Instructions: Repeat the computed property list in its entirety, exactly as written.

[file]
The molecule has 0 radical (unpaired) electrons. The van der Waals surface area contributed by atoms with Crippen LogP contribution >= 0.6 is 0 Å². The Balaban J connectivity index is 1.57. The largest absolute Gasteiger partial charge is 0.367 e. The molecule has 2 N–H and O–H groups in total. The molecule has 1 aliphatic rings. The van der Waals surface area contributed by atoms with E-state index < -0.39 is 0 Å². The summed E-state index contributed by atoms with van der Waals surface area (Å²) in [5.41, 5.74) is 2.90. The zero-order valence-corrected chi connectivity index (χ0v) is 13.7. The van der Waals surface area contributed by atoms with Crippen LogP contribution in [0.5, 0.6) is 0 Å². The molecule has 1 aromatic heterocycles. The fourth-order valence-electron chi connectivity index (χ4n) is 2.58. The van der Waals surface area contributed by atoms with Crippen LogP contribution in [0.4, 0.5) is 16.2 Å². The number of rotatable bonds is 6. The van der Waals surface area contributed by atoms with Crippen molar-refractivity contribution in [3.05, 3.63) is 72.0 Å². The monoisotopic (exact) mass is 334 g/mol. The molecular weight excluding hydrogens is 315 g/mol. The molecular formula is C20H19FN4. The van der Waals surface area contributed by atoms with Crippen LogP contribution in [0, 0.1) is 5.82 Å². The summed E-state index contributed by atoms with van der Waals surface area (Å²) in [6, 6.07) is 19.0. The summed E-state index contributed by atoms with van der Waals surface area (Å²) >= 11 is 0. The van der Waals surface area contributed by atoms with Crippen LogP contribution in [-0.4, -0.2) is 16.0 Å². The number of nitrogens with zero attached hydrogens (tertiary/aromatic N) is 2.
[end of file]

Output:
The molecule has 0 radical (unpaired) electrons. The van der Waals surface area contributed by atoms with Crippen LogP contribution >= 0.6 is 0 Å². The Balaban J connectivity index is 1.57. The largest absolute Gasteiger partial charge is 0.367 e. The molecule has 2 N–H and O–H groups in total. The molecule has 1 aliphatic rings. The van der Waals surface area contributed by atoms with E-state index < -0.39 is 0 Å². The summed E-state index contributed by atoms with van der Waals surface area (Å²) in [5.41, 5.74) is 2.90. The zero-order valence-corrected chi connectivity index (χ0v) is 13.7. The van der Waals surface area contributed by atoms with Crippen LogP contribution in [0.5, 0.6) is 0 Å². The molecule has 1 aromatic heterocycles. The fourth-order valence-electron chi connectivity index (χ4n) is 2.58. The van der Waals surface area contributed by atoms with Crippen LogP contribution in [0.4, 0.5) is 16.2 Å². The number of rotatable bonds is 6. The van der Waals surface area contributed by atoms with Crippen molar-refractivity contribution in [3.05, 3.63) is 72.0 Å². The monoisotopic (exact) mass is 334 g/mol. The molecular weight excluding hydrogens is 315 g/mol. The molecular formula is C20H19FN4. The van der Waals surface area contributed by atoms with Crippen LogP contribution in [0, 0.1) is 5.82 Å². The summed E-state index contributed by atoms with van der Waals surface area (Å²) in [6, 6.07) is 19.0. The summed E-state index contributed by atoms with van der Waals surface area (Å²) >= 11 is 0. The van der Waals surface area contributed by atoms with Crippen LogP contribution in [-0.4, -0.2) is 16.0 Å². The number of nitrogens with zero attached hydrogens (tertiary/aromatic N) is 2.